They were pointed by the club in the direction of Baker Tilly, the appointed liquidators of the old club.
Chris Purkiss, manager of the special investigations team, issued a statement explaining their findings.
He said: ‘The Company Voluntary Arrangement states that these claims will be settled by Portpin Limited. However we are unaware of any agreed deadline by which these creditors must be paid.
‘Our understanding from the former joint-administrators is that there is no agreed timescale for payment of these creditors, although the original intention was that these creditors would be paid as quickly as possible.
‘Whilst we know that the creditor details have been passed to Portpin Limited and/or NewCo it remains unclear as to when the payments will actually be made.’
Over to Portpin. Then again, the ball has always been in their court.
On May 28, 2010, the joint-administrators issued their proposals for the CVA.
Part of it stated: ‘Subject to the approval of the CVA, Portpin Limited has undertaken to pay all unsecured creditors with claims of up to £2,500 in full and to pay any amounts owed to Charitable Organisations in full.
‘Upon repayment, the claims of these creditors will be subrogated to Portpin Limited.’
This was subsequently accepted by creditors as the CVA.
As for the term ‘subrogated’, this means that once the small creditors are paid by Portpin they then take over their £115,205 debt.
In turn, at 20p in the £1, Portpin would receive around £24,000 along with other unsecured creditors.
Still, on October 24, 2010, Pompey came out of administration with Chainrai and Kushnir again seizing control.
The sale of the business and assets of the club was completed to PFC Realisations Limited.
After completion, PFC Realisations Limited changed their name to Portsmouth Football Club (2010) Limited.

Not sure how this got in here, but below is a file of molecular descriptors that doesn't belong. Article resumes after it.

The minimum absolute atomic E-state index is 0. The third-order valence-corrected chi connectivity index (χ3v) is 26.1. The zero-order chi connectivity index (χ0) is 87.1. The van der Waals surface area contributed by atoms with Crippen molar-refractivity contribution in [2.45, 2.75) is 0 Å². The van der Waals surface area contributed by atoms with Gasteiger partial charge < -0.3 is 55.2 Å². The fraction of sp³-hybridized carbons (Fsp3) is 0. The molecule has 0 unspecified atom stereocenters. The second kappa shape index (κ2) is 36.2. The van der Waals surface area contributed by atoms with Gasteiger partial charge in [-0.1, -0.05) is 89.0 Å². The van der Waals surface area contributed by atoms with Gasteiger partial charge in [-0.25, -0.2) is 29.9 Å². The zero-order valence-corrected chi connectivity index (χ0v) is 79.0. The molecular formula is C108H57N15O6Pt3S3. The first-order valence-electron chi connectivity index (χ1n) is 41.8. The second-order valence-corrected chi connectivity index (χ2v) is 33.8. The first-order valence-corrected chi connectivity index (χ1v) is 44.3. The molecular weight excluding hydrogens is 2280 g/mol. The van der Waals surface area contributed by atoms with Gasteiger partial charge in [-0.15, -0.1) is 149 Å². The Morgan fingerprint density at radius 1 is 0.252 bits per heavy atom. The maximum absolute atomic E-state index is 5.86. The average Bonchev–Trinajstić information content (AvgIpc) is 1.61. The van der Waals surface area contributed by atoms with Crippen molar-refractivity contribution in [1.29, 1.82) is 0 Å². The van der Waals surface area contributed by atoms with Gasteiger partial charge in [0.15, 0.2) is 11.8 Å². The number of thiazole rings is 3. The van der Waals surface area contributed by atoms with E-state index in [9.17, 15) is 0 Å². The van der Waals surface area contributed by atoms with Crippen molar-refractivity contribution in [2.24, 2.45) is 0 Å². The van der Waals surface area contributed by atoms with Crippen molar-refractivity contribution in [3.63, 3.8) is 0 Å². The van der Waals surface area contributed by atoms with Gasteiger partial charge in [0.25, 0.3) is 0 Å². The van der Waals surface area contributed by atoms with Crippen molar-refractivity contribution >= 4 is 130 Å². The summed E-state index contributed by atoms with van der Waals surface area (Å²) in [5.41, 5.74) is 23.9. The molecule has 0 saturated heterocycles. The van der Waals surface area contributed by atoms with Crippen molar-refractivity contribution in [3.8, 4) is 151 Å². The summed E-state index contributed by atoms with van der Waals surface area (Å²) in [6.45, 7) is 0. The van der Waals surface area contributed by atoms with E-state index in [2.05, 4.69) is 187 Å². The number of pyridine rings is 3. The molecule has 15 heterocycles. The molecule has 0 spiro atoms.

A month later, in a publication entitled ‘Setting Out Joint Supervisors’ Proposed Modifications’, joint-administrator Michael Kiely provided an update.
He wrote: ‘I anticipate being in a position to pass all agreed claims to the Debenture Holder for payment in early 2011.’
Then there was the ‘Final Progress Report to Creditors’, dated February 24, 2011.
Kiely stated: ‘I can confirm all charities have now been paid in full by the Debenture Holder and that all received claims of £2,500 and under have been recently passed to the Debenture Holder for review and subsequent payment.’
The so-called ‘Debenture Holder’ as if anyone was in any doubt, refers to PFC2010 and owners Chainrai, Kushnir, Deepak Chainrai and Ashok Patel.
It’s all there in black and white, contained in legal documents.
It must be stressed that fulfilling this pledge is not the responsibility of Portsmouth Football Club.
They may have to deal with the mess left behind and any subsequent backlash but, as a third party, this is not their liability.
That is unless this issue was included as part of the sale. Over to you CSI on that one.
In the meantime, the man who proclaimed his emotional attachment to the club has got on with his life.
The small creditors are still waiting to end this chapter of theirs.